How to date a co-worker without sabotaging your career
Though it may be a cliché, an interoffice romance isn’t as big of a no-no as it used to be. In fact, some studies show that up to 50% of people have dated a co-worker before. It makes sense: you spend a lot of your time at work, which means meeting and getting to know someone in the office is easier than meeting and getting to know someone outside of the office. That said, before things escalate from a crush into something more, there are a few things you should consider before dating a co-worker so that you don’t sabotage your career.
1. Review workplace rules
First things first: check your copy of the office handbook to see if your workplace already has guidelines in place for dating a co-worker. If they do, adhere to them. But if they don’t, you and your partner should speak with HR and your direct managers to let them know you are together and assure them that your relationship will not affect your work output.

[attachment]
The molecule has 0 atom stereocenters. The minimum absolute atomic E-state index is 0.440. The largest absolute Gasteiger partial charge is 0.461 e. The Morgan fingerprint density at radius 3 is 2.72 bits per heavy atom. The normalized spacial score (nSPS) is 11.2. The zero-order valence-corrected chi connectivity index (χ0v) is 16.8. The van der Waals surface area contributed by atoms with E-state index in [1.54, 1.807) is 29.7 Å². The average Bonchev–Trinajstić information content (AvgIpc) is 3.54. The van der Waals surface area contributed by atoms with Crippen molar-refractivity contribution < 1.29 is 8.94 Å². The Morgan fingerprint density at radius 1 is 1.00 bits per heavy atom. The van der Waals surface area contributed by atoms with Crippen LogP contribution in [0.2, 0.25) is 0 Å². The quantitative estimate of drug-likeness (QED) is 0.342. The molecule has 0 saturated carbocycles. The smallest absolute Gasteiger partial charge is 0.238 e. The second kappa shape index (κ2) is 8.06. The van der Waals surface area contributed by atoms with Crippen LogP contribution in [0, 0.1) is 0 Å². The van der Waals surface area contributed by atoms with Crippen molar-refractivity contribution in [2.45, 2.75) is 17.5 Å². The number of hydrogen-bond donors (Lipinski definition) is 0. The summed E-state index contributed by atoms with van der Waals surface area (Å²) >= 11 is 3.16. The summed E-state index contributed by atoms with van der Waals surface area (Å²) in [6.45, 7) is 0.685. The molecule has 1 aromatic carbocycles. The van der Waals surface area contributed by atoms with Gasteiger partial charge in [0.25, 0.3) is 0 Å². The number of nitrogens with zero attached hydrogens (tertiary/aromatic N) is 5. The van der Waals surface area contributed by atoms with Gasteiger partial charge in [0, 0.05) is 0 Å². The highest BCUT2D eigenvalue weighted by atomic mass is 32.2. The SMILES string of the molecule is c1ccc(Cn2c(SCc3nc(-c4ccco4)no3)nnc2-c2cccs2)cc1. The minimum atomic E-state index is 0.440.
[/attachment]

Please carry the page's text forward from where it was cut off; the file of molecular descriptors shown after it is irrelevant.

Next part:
2. Always act like a professional
Though a workplace is, in effect, a social space, and though you may be very good friends with many of your co-workers, you and your partner should always act like professionals. Don’t let relationship squabbles spill over into your work – ever.
3. No PDA
Under no circumstances should you and your partner engage in any sort of PDA (aka public displays of affection) at the office. Your co-workers don’t want to see it and, honestly, it could make your fellow employees feel incredibly uncomfortable around the two of you. Something else to consider: if you’re in a traditional office environment, always keep the door open when you’re in your significant other’s office, just to keep any possible gossip at bay.
4. Keep your relationship off your work computer
It might seem fun to send a cheeky mid-day email to your boyfriend or girlfriend, but refrain from sending it to or from a work-provided email account or phone. There’s always a digital trail and you don’t want to be reprimanded – or worse, let go – for violating a corporate policy on the misuse of technology.
5. Have a mutual breakup contingency plan
No one in a relationship ever wants to think about a breakup, but when you work with your partner, the two of you do need to have a rational plan for how things will go at the office if the relationship sours.